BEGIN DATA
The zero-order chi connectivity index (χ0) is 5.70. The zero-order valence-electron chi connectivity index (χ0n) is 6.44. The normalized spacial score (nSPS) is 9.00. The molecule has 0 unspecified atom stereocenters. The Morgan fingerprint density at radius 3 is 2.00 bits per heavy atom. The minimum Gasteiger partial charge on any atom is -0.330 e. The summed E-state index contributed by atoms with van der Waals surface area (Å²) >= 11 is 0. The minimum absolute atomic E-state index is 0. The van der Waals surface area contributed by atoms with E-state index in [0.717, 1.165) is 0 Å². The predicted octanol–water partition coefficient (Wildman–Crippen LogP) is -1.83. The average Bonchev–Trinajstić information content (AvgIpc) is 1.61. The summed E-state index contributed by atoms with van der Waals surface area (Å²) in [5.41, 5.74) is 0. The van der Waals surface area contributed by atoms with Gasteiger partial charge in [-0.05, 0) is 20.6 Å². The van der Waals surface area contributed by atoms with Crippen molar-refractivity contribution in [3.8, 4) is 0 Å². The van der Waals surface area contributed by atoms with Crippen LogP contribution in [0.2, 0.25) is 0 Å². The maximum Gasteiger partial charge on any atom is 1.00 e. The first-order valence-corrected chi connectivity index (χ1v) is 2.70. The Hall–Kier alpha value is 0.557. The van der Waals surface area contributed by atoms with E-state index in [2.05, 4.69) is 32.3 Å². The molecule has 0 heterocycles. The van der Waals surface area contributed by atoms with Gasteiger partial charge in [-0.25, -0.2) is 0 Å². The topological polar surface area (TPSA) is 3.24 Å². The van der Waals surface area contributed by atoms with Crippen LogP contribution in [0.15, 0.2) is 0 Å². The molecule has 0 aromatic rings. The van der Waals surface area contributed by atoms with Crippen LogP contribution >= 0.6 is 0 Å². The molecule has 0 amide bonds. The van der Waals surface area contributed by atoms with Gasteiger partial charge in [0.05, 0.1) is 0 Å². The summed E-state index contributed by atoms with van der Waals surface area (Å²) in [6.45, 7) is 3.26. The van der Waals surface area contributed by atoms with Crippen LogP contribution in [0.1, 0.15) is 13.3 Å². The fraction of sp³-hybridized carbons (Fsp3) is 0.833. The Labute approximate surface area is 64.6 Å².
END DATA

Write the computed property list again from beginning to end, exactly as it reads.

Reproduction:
The zero-order chi connectivity index (χ0) is 5.70. The zero-order valence-electron chi connectivity index (χ0n) is 6.44. The normalized spacial score (nSPS) is 9.00. The molecule has 0 unspecified atom stereocenters. The Morgan fingerprint density at radius 3 is 2.00 bits per heavy atom. The minimum Gasteiger partial charge on any atom is -0.330 e. The summed E-state index contributed by atoms with van der Waals surface area (Å²) >= 11 is 0. The minimum absolute atomic E-state index is 0. The van der Waals surface area contributed by atoms with E-state index in [0.717, 1.165) is 0 Å². The predicted octanol–water partition coefficient (Wildman–Crippen LogP) is -1.83. The average Bonchev–Trinajstić information content (AvgIpc) is 1.61. The summed E-state index contributed by atoms with van der Waals surface area (Å²) in [5.41, 5.74) is 0. The van der Waals surface area contributed by atoms with Gasteiger partial charge in [-0.05, 0) is 20.6 Å². The van der Waals surface area contributed by atoms with Crippen molar-refractivity contribution in [3.8, 4) is 0 Å². The van der Waals surface area contributed by atoms with Crippen LogP contribution in [0.2, 0.25) is 0 Å². The maximum Gasteiger partial charge on any atom is 1.00 e. The first-order valence-corrected chi connectivity index (χ1v) is 2.70. The Hall–Kier alpha value is 0.557. The van der Waals surface area contributed by atoms with E-state index in [2.05, 4.69) is 32.3 Å². The molecule has 0 heterocycles. The van der Waals surface area contributed by atoms with Gasteiger partial charge in [-0.25, -0.2) is 0 Å². The topological polar surface area (TPSA) is 3.24 Å². The van der Waals surface area contributed by atoms with Crippen LogP contribution in [0.15, 0.2) is 0 Å². The molecule has 0 aromatic rings. The van der Waals surface area contributed by atoms with Crippen LogP contribution >= 0.6 is 0 Å². The molecule has 0 amide bonds. The van der Waals surface area contributed by atoms with Gasteiger partial charge in [0.05, 0.1) is 0 Å². The summed E-state index contributed by atoms with van der Waals surface area (Å²) in [6.45, 7) is 3.26. The van der Waals surface area contributed by atoms with Crippen LogP contribution in [0.1, 0.15) is 13.3 Å². The fraction of sp³-hybridized carbons (Fsp3) is 0.833. The Labute approximate surface area is 64.6 Å².